We are frequently told about the importance of reading labels on food products to find out exactly what is hidden in them. This is supposed to ensure that we don’t exceed sensible limits for sugar, salt, fat, alcohol or whatever.
So, I started by reading the label on a bottle of fizzy mineral water. The analysis results on the label tell me that it contains 1 708 mg.L-1 of sodium ions (post 16.39). However, most nutritional guidelines don’t tell us how many sodium ions we should consume – they tell us a safe upper limit to our daily salt consumption. So, the company that sells this water helpfully tell me that this is “équivalent à 0,53 g chlorure de sodium (sel) par litre” [equivalent to 0.53 g of sodium chloride (salt) per litre].
The label doesn’t say what it means by “equivalent to” but I guess it means the amount of salt that you would need to eat to obtain 1 708 mg = 1.708 g of sodium ions. That’s very strange because salt is a mixture of equal numbers of sodium ions and chloride ions (post 16.39). But the label tells me that a litre of water containing 1.708 g of sodium ions has less sodium ions than 0.53 g of salt.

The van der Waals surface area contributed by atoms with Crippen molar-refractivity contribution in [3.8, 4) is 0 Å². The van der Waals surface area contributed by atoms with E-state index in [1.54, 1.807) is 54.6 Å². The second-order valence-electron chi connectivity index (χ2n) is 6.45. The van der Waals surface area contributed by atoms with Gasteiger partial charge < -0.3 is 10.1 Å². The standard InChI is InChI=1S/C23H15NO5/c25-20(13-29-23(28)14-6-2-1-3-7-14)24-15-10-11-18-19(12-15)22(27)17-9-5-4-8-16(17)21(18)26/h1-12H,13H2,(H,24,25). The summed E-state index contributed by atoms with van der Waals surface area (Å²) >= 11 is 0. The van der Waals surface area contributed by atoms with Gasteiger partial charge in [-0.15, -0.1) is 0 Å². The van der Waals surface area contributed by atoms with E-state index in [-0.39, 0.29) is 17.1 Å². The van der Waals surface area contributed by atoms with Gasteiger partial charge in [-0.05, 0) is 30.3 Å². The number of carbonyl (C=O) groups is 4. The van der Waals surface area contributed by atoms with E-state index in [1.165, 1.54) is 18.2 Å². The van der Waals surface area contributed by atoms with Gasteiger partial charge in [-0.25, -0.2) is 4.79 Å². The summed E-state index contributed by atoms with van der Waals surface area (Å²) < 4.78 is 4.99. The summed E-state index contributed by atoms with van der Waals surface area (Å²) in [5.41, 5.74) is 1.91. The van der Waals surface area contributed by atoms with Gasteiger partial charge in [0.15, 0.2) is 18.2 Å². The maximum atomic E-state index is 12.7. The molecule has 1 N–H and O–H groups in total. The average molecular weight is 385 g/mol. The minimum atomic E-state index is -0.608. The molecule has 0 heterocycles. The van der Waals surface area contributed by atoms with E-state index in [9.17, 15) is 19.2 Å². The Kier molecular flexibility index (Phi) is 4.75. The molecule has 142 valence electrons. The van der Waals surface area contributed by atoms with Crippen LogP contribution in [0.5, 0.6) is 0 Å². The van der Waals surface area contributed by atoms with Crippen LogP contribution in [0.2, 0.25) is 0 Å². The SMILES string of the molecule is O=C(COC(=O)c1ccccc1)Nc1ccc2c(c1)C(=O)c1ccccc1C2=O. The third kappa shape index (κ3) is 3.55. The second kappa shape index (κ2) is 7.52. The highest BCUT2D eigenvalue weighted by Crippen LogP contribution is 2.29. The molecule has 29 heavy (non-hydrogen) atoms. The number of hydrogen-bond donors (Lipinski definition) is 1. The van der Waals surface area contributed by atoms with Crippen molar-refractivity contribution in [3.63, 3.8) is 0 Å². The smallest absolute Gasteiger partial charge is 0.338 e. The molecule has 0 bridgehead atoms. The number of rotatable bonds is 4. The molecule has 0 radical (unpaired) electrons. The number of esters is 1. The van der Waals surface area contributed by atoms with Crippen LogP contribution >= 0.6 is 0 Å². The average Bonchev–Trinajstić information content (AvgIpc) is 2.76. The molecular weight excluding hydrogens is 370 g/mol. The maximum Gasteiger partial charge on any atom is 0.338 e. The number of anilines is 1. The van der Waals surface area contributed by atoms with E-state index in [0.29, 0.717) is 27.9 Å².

If you’re not sure why this is strange – read this paragraph. Let’s represent the mass of sodium ions by mNa and the mass of chloride ions by mCl. Then the label tells us that
mNa + mCl = 0.53 g and mNa = 1.708 g.
This can only be true if the mass of chloride ions in the water is negative. Not surprisingly, the analysis results tell us that this isn’t true.
So what mass of salt do you need to eat to obtain 1.708 g of sodium? The relative atomic masses (post 16.27) of sodium and chlorine are 23 and 35.5. So, the mass of salt that contains 1.708 g of sodium is
1.708 x (23 + 35.5)/35.5 = 2.8 g.
Remember that, salt consists of equal numbers of sodium and chloride ions (post 16.39).
According to the British National Health Service, adults shouldn’t consume “more than 6 g salt a day (2.4 g sodium)”. You can check that these numbers are consistent by doing a calculation like the one above. So, it appears that a litre of my fizzy water would provide a bit less than half my maximum daily salt intake. Fortunately, I don’t drink that much fizzy water in a day.
We can conclude that it’s not enough just to read labels – we need to think critically about what they say. As I’ve written before, many politicians, journalists and “educators” believe that science is a bunch of facts that we are supposed believe because we have been told to believe them by experts. The label on my fizzy water is a warning that we should think for ourselves.